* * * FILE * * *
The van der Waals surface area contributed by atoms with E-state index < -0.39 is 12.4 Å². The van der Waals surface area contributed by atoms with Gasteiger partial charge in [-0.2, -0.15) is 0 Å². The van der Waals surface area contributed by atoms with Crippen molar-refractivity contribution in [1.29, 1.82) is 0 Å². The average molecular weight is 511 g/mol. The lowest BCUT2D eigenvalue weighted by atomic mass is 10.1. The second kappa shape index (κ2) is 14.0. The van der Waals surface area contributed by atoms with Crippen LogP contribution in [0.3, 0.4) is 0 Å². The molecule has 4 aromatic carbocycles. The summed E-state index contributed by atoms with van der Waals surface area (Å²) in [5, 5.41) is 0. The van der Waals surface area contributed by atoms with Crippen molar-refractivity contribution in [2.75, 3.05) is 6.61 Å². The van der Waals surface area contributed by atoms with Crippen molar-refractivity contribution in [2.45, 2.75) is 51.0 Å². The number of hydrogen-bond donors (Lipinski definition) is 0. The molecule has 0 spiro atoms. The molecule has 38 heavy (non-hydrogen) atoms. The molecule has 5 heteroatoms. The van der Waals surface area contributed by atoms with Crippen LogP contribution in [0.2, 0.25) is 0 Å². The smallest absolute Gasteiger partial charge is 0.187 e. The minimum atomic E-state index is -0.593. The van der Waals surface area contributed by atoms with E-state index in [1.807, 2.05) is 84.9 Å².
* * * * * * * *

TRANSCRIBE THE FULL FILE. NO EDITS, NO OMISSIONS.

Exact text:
The van der Waals surface area contributed by atoms with E-state index < -0.39 is 12.4 Å². The van der Waals surface area contributed by atoms with Gasteiger partial charge in [-0.2, -0.15) is 0 Å². The van der Waals surface area contributed by atoms with Crippen molar-refractivity contribution in [1.29, 1.82) is 0 Å². The average molecular weight is 511 g/mol. The lowest BCUT2D eigenvalue weighted by atomic mass is 10.1. The second kappa shape index (κ2) is 14.0. The van der Waals surface area contributed by atoms with Crippen LogP contribution in [0.3, 0.4) is 0 Å². The molecule has 4 aromatic carbocycles. The summed E-state index contributed by atoms with van der Waals surface area (Å²) in [5, 5.41) is 0. The van der Waals surface area contributed by atoms with Crippen molar-refractivity contribution in [2.75, 3.05) is 6.61 Å². The van der Waals surface area contributed by atoms with Crippen molar-refractivity contribution in [2.45, 2.75) is 51.0 Å². The number of hydrogen-bond donors (Lipinski definition) is 0. The molecule has 0 spiro atoms. The molecule has 38 heavy (non-hydrogen) atoms. The molecule has 5 heteroatoms. The van der Waals surface area contributed by atoms with Crippen LogP contribution in [0.2, 0.25) is 0 Å². The smallest absolute Gasteiger partial charge is 0.187 e. The minimum atomic E-state index is -0.593. The van der Waals surface area contributed by atoms with E-state index in [1.807, 2.05) is 84.9 Å².